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Lady Who Launches

After a year co-helming the Aspen Writers’ Foundation, Adrienne Brodeur has helped reinvigorate the valley’s premier literary organization to inspire new talent.

As creative director of the Aspen Writers’ Foundation, Adrienne Brodeur (photographed here at the Red Brick Center for the Arts—where the AWF offices are located) gets inspiration from Aspen’s natural beauty.

In June 2012 Adrienne Brodeur visited here for the first time to attend Aspen Summer Words, the Aspen Writers’ Foundation’s flagship event. The New York-based editor and writer had been invited to speak on a panel about publishing and meet with aspiring authors, as well as launch The Editing Room, a service that pairs authors with industry pros who give editorial feedback. In addition, in a rather informal way, she interviewed for the job she now holds: creative director of the AWF.

“I knew immediately that Aspen was an extraordinary place,” recalls Brodeur. “It was a place conducive to this kind of work.”

The “kind of work” she’s referring to is elevating AWF to even greater national prominence. Already, the Summer Words conference is well-known, and the winter author series enjoys robust popularity among locals. But that initial summer revealed to Brodeur an opportunity to land Aspen on the literary landscape at a level never before reached.

“There is something so shockingly beautiful about the location,” says Brodeur. “Your physical environment as an artist or a writer is very transformational, and in Aspen I found a tremendous energy in the place and the people.”

In Brodeur, AWF’s board found a woman with almost 20 years of professional experience as an editor, author and magazine publisher. Her network includes myriad prize-winning writers whose careers she helped launch, as well as agents and editors. Perhaps most importantly, she brought to Aspen a vision of creating a more practical writing experience for budding authors.

Put simply, Brodeur hoped to partner with an organization to bring to fruition a new type of literary experience, one that would bridge the gap between a traditional literary conference and the intensive pursuit of a master of fine arts in creative writing. She envisioned a program that would incubate new talent, nurture mentorships and deliver skilled craft workshops, with the goal of launching writers who would go on to have thriving literary careers.

Less than a year after that first visit, Brodeur joined the staff of the AWF, along with Mo LaMee (who was named the new director). It has given her the opportunity to bring her parts of her proposal to life, as well as enhance the organization’s community outreach.

The team revamped the Writer in Residence program so that it now has a formal nomination process and a monthlong format. The program also includes an element known as Catch and Release, designed, says Brodeur, “to inspire a love of reading”: Writers-in-residence give a public reading or event, and donated copies of their books are distributed throughout the valley. The Aspen Writers Network, inspired by a board member, is a new program for local working writers to meet monthly and also critique each other’s pieces.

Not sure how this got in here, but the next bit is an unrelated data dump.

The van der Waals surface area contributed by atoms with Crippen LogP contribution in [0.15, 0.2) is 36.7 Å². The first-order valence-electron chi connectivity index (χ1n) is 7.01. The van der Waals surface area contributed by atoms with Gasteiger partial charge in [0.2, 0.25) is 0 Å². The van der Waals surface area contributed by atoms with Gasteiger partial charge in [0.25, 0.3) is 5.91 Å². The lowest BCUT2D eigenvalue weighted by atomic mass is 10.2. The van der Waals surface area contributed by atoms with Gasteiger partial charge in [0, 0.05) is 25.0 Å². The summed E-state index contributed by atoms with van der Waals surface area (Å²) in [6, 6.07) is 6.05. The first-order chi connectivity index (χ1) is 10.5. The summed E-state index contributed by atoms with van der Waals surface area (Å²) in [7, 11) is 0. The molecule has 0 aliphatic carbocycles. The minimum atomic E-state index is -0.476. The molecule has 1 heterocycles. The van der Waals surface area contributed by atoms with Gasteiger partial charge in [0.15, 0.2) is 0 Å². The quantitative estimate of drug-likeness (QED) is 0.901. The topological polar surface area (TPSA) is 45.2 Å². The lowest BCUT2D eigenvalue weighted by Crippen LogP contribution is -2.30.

Brodeur and LaMee invited prominent authors and poets to teach at the 2014 Summer Words. Faculty included former U.S. Poet Laureate Billy Collins, novelists Andre Dubus III and Meg Wolitzer, and essayist Meghan Daum, among others. Not only are these artists masters of their craft, says Brodeur, they are also kind. “My job is to bring the right instructors to the conference so participants are not just in the presence of great writers, but in the presence of people who really want to work with them to improve,” she says.

Already the conference’s profile is on the rise, with a three-fold increase in applicants (despite an increase in tuition) and the establishment of emerging writer fellowships, awarded to applicants of exceptional talent, who receive full tuition and housing during Summer Words.

Building that momentum, says Brodeur, has been relatively easy. “The absolute advantage Aspen has is that, well, it’s Aspen,” she says. “Part of the hard work is done in front of a computer, and the rest of the day, you’re breathing this air and walking through these mountains. It’s amazing, and it’s why we’re so well-positioned to be one of the premier literary organizations in the country.”

What are some of Adrienne Brodeur’s top summer reading picks? We asked, and she shared. Mix up a tall glass of ice tea; sink into a chair; and crack open one of these recommended reads. –RW

We Are Called to Rise ($25, Simon and Schuster), by Laura McBride: “The jacket copy of this debut novel says it all: ‘This is a book that will break your heart—and then put it back together again.’”

Wonderland ($22, Houghton Mifflin Harcourt), by Stacey D’Erasmo: “A bittersweet song of a novel about getting a second chance.”

My Salinger Year ($26, Knopf), by Joanna Rakoff: “A witty and beguiling memoir that captures a bygone era in publishing and sheds light on a fascinating and reclusive writer.”

The Accident ($26, Crown Publishers), by Chris Pavone: “What could be better for summer than a totally gripping thriller!”

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